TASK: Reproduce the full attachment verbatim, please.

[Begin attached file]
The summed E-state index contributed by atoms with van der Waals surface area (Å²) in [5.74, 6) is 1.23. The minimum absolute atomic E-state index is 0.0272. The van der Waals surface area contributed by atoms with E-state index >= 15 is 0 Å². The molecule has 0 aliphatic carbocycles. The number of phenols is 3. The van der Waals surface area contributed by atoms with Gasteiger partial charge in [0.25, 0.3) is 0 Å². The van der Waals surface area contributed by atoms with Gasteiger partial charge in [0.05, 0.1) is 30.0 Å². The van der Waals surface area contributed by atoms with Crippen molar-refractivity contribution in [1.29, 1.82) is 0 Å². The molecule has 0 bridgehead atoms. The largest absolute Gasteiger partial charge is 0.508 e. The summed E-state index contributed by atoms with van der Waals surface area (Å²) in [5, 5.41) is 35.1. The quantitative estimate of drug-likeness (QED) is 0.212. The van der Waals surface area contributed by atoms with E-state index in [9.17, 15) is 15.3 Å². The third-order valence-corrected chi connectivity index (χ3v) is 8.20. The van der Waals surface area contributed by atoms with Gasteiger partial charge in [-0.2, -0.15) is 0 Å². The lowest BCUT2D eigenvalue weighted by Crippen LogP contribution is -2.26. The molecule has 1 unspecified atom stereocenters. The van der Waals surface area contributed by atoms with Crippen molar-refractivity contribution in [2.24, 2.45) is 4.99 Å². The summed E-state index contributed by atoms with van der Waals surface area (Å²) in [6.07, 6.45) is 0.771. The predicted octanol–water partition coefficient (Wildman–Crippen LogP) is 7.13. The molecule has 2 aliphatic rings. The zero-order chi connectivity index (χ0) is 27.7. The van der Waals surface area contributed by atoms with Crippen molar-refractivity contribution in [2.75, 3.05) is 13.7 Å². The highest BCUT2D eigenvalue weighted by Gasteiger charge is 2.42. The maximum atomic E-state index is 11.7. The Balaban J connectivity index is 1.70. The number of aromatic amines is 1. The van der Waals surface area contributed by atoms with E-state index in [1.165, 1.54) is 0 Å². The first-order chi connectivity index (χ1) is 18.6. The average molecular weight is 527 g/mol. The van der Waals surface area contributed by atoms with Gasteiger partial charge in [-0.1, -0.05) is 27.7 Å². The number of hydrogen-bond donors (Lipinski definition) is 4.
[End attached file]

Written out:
The summed E-state index contributed by atoms with van der Waals surface area (Å²) in [5.74, 6) is 1.23. The minimum absolute atomic E-state index is 0.0272. The van der Waals surface area contributed by atoms with E-state index >= 15 is 0 Å². The molecule has 0 aliphatic carbocycles. The number of phenols is 3. The van der Waals surface area contributed by atoms with Gasteiger partial charge in [0.25, 0.3) is 0 Å². The van der Waals surface area contributed by atoms with Gasteiger partial charge in [0.05, 0.1) is 30.0 Å². The van der Waals surface area contributed by atoms with Crippen molar-refractivity contribution in [1.29, 1.82) is 0 Å². The molecule has 0 bridgehead atoms. The largest absolute Gasteiger partial charge is 0.508 e. The summed E-state index contributed by atoms with van der Waals surface area (Å²) in [5, 5.41) is 35.1. The quantitative estimate of drug-likeness (QED) is 0.212. The van der Waals surface area contributed by atoms with E-state index in [9.17, 15) is 15.3 Å². The third-order valence-corrected chi connectivity index (χ3v) is 8.20. The van der Waals surface area contributed by atoms with Gasteiger partial charge in [-0.2, -0.15) is 0 Å². The lowest BCUT2D eigenvalue weighted by Crippen LogP contribution is -2.26. The molecule has 1 unspecified atom stereocenters. The van der Waals surface area contributed by atoms with Crippen molar-refractivity contribution in [2.24, 2.45) is 4.99 Å². The summed E-state index contributed by atoms with van der Waals surface area (Å²) in [6.07, 6.45) is 0.771. The predicted octanol–water partition coefficient (Wildman–Crippen LogP) is 7.13. The molecule has 2 aliphatic rings. The zero-order chi connectivity index (χ0) is 27.7. The van der Waals surface area contributed by atoms with Crippen molar-refractivity contribution in [2.75, 3.05) is 13.7 Å². The highest BCUT2D eigenvalue weighted by Gasteiger charge is 2.42. The maximum atomic E-state index is 11.7. The Balaban J connectivity index is 1.70. The number of aromatic amines is 1. The van der Waals surface area contributed by atoms with E-state index in [1.165, 1.54) is 0 Å². The first-order chi connectivity index (χ1) is 18.6. The average molecular weight is 527 g/mol. The van der Waals surface area contributed by atoms with Gasteiger partial charge in [-0.1, -0.05) is 27.7 Å². The number of hydrogen-bond donors (Lipinski definition) is 4.